I've said it at least a hundred times, and I'll say it at least a hundred more... the vast majority of the world's best high-yield stocks are NOT based in the United States...
Don't believe me?
Consider this... Of the 118 companies that pay dividend yields of more than 12%, only 25 of them are based in the U.S. Although the number fluctuates daily, that means roughly 79% of the world's highest yields are found outside the United States.
That's a mistake. Just because a company is located outside the U.S., it doesn't mean it's risky. In fact, sometimes investing in foreign countries can actually be safer than investing here at home.
Let's face it, the past 14 years haven't been kind to American equities. From the start of the millennium to December 31, 2013, the S&P 500 returned just 64%, including dividends. That's equivalent to a pathetic 3.6% annualized return -- barely enough to keep pace with inflation.
Meanwhile, problems in Washington are only making matters worse. A ballooning national debt, the "fiscal cliff," and billions of dollars in additional monetary stimulus have plagued the U.S. over the past few years.
That's one reason Standard & Poor's decided to cut the United States' coveted AAA credit rating last August. After the downgrade, the U.S. now sports a credit rating of AA+, the same rating as France and Austria.
But while the U.S. government has struggled to rein in the out-of-control deficit spending that led to the downgrade, 13 other large countries across the globe have managed to keep their AAA rating intact.
Of course, credit ratings aren't everything. And two of the ratings agencies, Fitch and Moody's, still designate the U.S. as an AAA rated country. But it just goes to show there are plenty of other countries out there that are doing something right.
And right now, one of these countries is home to the some of the best performing and highest yielding stocks on the planet.
I'm talking about Canada.
You see, while U.S. investors have endured lackluster returns since start of the new millennium, Canadian stocks have soared -- returning more than 204%, or 8.2% annualized, since January of 2000.
One of the reasons Canada has performed so well lately is that it has enjoyed significant economic advantages over its southern neighbor.
For one, even though both countries suffered downturns recently, Canada saw a much stronger snap-back in the six quarters after the 2007-2009 recession -- posting average annualized GDP growth of nearly 3.5%, compared with less than 2.5% in the United States.
And then there's the government. Right now, Canada's fiscal situation looks a lot more stable than that of the United States. According to the most recent data, U.S. government debt to GDP has exploded to 102% (and rising). Meanwhile, Canada's debt to GDP ratio currently stands at just 85% and has held steady (or fallen) for the past 3 years.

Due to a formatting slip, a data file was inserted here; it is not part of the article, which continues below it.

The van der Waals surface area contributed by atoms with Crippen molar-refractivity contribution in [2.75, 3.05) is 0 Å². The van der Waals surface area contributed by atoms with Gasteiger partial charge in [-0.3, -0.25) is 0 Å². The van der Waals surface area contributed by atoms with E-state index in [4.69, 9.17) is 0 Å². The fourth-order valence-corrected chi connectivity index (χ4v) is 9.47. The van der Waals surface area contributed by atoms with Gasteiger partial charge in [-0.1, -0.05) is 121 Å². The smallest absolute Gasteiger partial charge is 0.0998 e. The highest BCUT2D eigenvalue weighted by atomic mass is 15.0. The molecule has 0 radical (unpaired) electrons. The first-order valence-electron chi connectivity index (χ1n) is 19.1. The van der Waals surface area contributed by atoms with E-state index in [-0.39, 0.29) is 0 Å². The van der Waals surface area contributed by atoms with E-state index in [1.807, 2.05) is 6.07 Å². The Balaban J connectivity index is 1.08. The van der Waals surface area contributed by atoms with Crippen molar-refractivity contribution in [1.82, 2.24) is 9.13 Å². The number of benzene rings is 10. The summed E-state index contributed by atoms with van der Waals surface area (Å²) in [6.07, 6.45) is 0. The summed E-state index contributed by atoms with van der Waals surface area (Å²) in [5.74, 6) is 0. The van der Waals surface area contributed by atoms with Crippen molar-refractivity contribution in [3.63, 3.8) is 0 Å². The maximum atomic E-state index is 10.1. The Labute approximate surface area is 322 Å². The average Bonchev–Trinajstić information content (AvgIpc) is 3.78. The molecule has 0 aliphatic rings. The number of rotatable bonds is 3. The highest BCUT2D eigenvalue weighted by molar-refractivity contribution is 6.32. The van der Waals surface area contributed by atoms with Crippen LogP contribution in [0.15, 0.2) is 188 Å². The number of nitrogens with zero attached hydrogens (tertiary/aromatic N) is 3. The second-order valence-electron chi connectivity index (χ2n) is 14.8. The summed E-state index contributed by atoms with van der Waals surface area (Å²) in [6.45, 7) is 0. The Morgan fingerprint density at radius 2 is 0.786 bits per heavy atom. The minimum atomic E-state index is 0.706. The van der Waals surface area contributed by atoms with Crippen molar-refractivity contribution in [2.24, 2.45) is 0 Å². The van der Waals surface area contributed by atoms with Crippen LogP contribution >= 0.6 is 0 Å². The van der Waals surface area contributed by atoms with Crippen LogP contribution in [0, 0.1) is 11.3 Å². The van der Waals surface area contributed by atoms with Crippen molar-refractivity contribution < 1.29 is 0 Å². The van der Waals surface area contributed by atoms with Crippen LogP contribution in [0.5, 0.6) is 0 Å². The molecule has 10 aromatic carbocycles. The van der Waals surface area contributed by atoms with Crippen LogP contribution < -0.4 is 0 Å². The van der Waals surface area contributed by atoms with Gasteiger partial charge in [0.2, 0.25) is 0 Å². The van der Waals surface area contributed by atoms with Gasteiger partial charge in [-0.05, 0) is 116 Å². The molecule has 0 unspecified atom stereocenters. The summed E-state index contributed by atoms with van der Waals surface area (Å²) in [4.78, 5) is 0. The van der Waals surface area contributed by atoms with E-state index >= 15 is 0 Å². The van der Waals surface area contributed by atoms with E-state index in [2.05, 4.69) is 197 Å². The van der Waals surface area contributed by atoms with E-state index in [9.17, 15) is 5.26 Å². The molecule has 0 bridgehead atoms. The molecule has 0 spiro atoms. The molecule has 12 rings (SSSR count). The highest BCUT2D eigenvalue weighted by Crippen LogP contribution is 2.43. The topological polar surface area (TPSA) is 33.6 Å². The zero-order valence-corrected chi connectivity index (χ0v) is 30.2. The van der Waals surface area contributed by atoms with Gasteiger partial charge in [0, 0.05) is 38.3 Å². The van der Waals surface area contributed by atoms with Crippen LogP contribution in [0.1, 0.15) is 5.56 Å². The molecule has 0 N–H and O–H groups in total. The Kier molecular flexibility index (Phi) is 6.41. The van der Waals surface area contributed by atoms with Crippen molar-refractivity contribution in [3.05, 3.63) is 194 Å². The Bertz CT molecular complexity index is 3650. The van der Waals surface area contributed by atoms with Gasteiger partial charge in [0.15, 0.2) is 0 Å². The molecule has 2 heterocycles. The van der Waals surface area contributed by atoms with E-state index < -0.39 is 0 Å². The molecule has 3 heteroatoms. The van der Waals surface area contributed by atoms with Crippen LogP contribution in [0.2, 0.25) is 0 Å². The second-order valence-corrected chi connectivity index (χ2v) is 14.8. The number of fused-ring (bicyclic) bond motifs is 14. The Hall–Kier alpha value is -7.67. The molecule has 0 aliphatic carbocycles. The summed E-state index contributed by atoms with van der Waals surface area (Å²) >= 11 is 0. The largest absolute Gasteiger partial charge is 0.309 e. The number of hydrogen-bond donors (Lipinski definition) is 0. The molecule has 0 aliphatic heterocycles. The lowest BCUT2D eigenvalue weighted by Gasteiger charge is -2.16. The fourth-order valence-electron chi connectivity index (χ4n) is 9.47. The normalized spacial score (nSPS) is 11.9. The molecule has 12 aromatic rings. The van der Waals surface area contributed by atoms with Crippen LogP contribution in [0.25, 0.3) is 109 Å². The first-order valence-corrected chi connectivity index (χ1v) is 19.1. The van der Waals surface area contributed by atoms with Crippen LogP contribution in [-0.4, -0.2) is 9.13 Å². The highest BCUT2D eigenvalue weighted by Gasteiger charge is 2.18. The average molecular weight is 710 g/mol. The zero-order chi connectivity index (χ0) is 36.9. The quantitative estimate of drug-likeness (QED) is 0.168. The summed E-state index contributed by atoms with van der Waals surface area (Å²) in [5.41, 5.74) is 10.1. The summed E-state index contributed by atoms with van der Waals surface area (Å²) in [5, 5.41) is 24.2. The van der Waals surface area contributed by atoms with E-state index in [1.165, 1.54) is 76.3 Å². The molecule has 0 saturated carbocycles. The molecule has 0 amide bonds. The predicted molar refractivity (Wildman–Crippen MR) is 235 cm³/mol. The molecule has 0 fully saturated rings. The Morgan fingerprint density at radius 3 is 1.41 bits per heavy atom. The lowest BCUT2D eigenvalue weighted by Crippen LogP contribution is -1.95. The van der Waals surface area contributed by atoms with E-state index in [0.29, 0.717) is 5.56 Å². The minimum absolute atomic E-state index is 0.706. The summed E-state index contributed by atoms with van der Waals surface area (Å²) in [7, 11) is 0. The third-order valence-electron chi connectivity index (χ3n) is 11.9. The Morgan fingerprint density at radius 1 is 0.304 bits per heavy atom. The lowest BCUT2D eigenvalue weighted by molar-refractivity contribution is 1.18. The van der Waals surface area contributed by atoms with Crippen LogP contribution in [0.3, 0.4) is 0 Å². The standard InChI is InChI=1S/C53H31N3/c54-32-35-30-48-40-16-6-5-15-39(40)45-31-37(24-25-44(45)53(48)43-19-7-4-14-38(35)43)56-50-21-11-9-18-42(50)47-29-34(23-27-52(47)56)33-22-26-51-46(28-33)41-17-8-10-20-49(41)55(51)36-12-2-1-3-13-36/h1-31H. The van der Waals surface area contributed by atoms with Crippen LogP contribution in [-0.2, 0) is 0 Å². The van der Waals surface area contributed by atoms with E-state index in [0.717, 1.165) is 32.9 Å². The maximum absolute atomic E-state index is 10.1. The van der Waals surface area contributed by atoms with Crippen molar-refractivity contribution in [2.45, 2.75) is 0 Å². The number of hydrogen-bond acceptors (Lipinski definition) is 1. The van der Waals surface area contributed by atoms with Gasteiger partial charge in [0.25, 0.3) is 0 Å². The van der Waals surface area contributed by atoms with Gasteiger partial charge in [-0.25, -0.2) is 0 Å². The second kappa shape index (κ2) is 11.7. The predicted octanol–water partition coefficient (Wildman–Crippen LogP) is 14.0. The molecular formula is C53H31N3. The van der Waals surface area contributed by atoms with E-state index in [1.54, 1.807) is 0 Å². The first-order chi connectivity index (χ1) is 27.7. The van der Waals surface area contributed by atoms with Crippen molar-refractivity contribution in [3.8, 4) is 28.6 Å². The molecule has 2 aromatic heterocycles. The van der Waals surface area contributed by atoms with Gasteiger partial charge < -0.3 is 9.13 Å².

But my favorite part about Canada is the dividend yields. On average, Canadian companies pay yields of 2.9% -- compared to just 1.9% for companies here in the U.S.
And if you look more closely, you can find Canadian stocks that yield significantly higher than that...
For example, consider one of my favorite Canadian plays, Whistler Blackcomb Holdings (TSX: WB) -- a real estate investment trust that owns two resort properties in southern Canada.
Right now, Whistler Blackcomb pays a steady dividend of $0.24 per quarter for a dividend yield of 6.1%. By comparison, Host Hotels & Resorts (NYSE: HST), an American REIT that owns luxury resorts throughout the U.S., pays a paltry 2.7% yield.
And not only does Whistler Blackcomb pay a higher yield, it's also been a better performer.
In 2013, Whistler Blackcomb returned close to 44%, compared to a 19% return for Host Hotels.
Of course, one example is hardly enough to prove my point. If you'd like even more evidence as to why foreign stocks offer better income opportunities than their U.S. counterparts, you can see my latest research report here.
But it just goes to show that when it comes to dividends, the U.S. is by no means king. There are dozens of other countries out there, just like Canada, that are paying stable dividend yields... handing investors steady growth... and are just as safe -- if not safer -- than the United States.
So just because a company isn't based in the U.S., don't automatically dismiss it as a "risky" growth stock. If you're ignoring some of the high yielders that can be found in foreign markets, then you could be missing out on some of the market's biggest income opportunities.